• Implement a recovery plan that includes maintaining and retaining multiple copies of sensitive or proprietary data and servers in a physically separate, segmented, secure location (i.e., hard drive, storage device, the cloud).
  • Identify critical functions and develop an operations plan in the event that systems go offline. Think about ways to operate manually if it becomes necessary.
  • Implement network segmentation.
  • Install updates/patches operating systems, software, and firmware as soon as they are released.
  • Use multi-factor authentication where possible.
  • Use strong passwords and regularly change passwords to network systems and accounts, implementing the shortest acceptable timeframe for password changes. Avoid reusing passwords for multiple accounts and use strong passphrases where possible.
  • Disable unused remote access/RDP ports and monitor remote access/RDP logs.
  • Require administrator credentials to install software.
  • Audit user accounts with administrative or elevated privileges, and configure access controls with least privilege in mind.
  • Install and regularly update anti-virus and anti-malware software on all hosts. Only use secure networks and avoid using public Wi-Fi networks.
  • Consider installing and using a virtual private network (VPN). Consider adding an email banner to messages coming from outside your organizations.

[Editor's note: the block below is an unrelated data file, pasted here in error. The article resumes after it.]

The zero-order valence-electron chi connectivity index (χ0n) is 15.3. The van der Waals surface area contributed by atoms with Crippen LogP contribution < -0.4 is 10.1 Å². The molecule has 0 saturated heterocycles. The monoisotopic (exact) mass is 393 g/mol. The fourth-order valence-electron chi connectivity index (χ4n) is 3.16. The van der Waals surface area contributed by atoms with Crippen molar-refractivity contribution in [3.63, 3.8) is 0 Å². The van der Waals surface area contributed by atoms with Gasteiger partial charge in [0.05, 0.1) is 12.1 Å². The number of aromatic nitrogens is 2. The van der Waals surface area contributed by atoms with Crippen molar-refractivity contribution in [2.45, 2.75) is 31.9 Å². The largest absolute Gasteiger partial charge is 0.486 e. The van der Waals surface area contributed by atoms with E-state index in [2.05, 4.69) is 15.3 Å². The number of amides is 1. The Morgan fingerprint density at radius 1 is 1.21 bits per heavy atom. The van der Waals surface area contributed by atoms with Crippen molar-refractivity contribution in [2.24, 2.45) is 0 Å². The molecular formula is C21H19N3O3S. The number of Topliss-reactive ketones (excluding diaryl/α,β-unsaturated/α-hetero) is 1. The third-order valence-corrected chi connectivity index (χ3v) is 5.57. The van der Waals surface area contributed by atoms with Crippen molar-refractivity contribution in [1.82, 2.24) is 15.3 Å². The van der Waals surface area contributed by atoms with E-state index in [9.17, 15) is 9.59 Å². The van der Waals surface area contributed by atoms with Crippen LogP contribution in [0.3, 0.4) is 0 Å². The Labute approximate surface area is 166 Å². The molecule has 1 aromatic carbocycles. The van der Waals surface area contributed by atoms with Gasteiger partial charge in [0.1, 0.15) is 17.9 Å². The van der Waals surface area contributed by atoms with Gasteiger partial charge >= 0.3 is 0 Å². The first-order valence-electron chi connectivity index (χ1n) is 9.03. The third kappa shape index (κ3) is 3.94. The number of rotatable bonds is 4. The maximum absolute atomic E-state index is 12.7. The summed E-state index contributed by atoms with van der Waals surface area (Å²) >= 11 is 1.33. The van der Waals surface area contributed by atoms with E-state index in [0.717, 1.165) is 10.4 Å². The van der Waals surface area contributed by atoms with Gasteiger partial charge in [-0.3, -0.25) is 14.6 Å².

• Disable hyperlinks in received emails.
  • Focus on cybersecurity awareness and training. Regularly provide users with training on information security principles and techniques as well as overall emerging cybersecurity risks and vulnerabilities (i.e. ransomware and phishing scams).

Tech Support.Farm

Tech Support.Farm focuses on the maintenance and optimization of the technological infrastructure crucial to modern agricultural operations. They offer 24/7 cybersecurity services to protect your entire agricultural business, coupled with robust disaster recovery solutions to ensure business resilience. Their services are tailored to meet the unique needs of the agriculture sector, with an emphasis on enhancing productivity, securing assets, and guaranteeing seamless operations in contemporary farming environments.

“As a managed security service provider (MSSP), our mission is two-fold. We work meticulously to prevent cyberattacks, and we are ready to respond when they happen. Tech Support.Farm lives by the saying ‘It’s not if, it’s when.’ To ensure our success we have forged deep relationships with both our security and cyber insurance partners.”